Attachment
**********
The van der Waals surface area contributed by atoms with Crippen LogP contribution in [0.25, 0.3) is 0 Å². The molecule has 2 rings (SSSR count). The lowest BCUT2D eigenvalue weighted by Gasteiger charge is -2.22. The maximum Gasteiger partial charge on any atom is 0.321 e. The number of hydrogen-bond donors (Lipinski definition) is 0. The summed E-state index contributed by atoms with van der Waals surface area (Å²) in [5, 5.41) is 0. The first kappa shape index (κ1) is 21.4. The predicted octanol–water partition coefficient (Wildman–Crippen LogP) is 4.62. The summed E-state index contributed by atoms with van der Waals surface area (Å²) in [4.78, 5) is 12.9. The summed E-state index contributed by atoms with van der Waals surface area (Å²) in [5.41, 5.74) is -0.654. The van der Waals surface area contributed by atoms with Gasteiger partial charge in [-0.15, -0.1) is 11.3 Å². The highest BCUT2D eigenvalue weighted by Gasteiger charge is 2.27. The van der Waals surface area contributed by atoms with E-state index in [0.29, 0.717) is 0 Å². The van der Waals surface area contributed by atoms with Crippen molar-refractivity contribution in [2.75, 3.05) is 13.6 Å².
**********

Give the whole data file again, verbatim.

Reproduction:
The van der Waals surface area contributed by atoms with Crippen LogP contribution in [0.25, 0.3) is 0 Å². The molecule has 2 rings (SSSR count). The lowest BCUT2D eigenvalue weighted by Gasteiger charge is -2.22. The maximum Gasteiger partial charge on any atom is 0.321 e. The number of hydrogen-bond donors (Lipinski definition) is 0. The summed E-state index contributed by atoms with van der Waals surface area (Å²) in [5, 5.41) is 0. The first kappa shape index (κ1) is 21.4. The predicted octanol–water partition coefficient (Wildman–Crippen LogP) is 4.62. The summed E-state index contributed by atoms with van der Waals surface area (Å²) in [4.78, 5) is 12.9. The summed E-state index contributed by atoms with van der Waals surface area (Å²) in [5.41, 5.74) is -0.654. The van der Waals surface area contributed by atoms with Gasteiger partial charge in [-0.15, -0.1) is 11.3 Å². The highest BCUT2D eigenvalue weighted by Gasteiger charge is 2.27. The van der Waals surface area contributed by atoms with E-state index in [0.29, 0.717) is 0 Å². The van der Waals surface area contributed by atoms with Crippen molar-refractivity contribution in [2.75, 3.05) is 13.6 Å².